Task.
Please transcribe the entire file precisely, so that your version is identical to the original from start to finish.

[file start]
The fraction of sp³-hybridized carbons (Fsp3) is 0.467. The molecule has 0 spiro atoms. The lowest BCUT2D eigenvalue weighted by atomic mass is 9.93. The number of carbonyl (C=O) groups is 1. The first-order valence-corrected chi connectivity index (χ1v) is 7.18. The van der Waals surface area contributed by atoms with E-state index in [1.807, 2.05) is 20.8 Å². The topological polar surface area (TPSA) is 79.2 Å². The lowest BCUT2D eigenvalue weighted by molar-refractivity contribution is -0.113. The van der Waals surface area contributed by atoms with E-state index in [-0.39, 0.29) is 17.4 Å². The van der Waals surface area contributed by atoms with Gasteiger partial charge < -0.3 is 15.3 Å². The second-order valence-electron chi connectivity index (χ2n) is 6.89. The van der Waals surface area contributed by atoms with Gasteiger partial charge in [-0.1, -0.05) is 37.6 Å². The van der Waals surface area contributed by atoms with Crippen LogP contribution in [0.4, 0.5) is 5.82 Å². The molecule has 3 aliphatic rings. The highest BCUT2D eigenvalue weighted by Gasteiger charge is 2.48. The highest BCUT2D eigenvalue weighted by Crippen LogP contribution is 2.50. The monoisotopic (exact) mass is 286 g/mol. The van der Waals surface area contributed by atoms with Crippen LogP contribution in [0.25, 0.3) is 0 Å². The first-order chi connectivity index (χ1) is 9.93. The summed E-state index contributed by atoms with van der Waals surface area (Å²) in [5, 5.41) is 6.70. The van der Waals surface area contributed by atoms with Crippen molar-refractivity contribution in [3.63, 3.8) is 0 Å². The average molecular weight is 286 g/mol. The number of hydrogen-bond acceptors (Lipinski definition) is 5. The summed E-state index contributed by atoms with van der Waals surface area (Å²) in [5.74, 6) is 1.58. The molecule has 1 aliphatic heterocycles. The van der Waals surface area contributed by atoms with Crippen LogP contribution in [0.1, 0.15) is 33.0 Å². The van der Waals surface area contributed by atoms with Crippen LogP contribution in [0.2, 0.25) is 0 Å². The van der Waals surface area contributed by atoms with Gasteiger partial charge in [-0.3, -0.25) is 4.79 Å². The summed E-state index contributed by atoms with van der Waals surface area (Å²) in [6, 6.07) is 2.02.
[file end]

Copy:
The fraction of sp³-hybridized carbons (Fsp3) is 0.467. The molecule has 0 spiro atoms. The lowest BCUT2D eigenvalue weighted by atomic mass is 9.93. The number of carbonyl (C=O) groups is 1. The first-order valence-corrected chi connectivity index (χ1v) is 7.18. The van der Waals surface area contributed by atoms with E-state index in [1.807, 2.05) is 20.8 Å². The topological polar surface area (TPSA) is 79.2 Å². The lowest BCUT2D eigenvalue weighted by molar-refractivity contribution is -0.113. The van der Waals surface area contributed by atoms with E-state index in [-0.39, 0.29) is 17.4 Å². The van der Waals surface area contributed by atoms with Gasteiger partial charge < -0.3 is 15.3 Å². The second-order valence-electron chi connectivity index (χ2n) is 6.89. The van der Waals surface area contributed by atoms with Gasteiger partial charge in [-0.1, -0.05) is 37.6 Å². The van der Waals surface area contributed by atoms with Crippen LogP contribution in [0.4, 0.5) is 5.82 Å². The molecule has 3 aliphatic rings. The highest BCUT2D eigenvalue weighted by Gasteiger charge is 2.48. The highest BCUT2D eigenvalue weighted by Crippen LogP contribution is 2.50. The monoisotopic (exact) mass is 286 g/mol. The van der Waals surface area contributed by atoms with Crippen LogP contribution in [0.25, 0.3) is 0 Å². The first-order chi connectivity index (χ1) is 9.93. The summed E-state index contributed by atoms with van der Waals surface area (Å²) in [5, 5.41) is 6.70. The van der Waals surface area contributed by atoms with Crippen molar-refractivity contribution in [3.63, 3.8) is 0 Å². The average molecular weight is 286 g/mol. The number of hydrogen-bond acceptors (Lipinski definition) is 5. The summed E-state index contributed by atoms with van der Waals surface area (Å²) in [5.74, 6) is 1.58. The molecule has 1 aliphatic heterocycles. The van der Waals surface area contributed by atoms with Crippen LogP contribution in [0.1, 0.15) is 33.0 Å². The van der Waals surface area contributed by atoms with Crippen LogP contribution in [0.2, 0.25) is 0 Å². The van der Waals surface area contributed by atoms with Gasteiger partial charge in [-0.3, -0.25) is 4.79 Å². The summed E-state index contributed by atoms with van der Waals surface area (Å²) in [6, 6.07) is 2.02.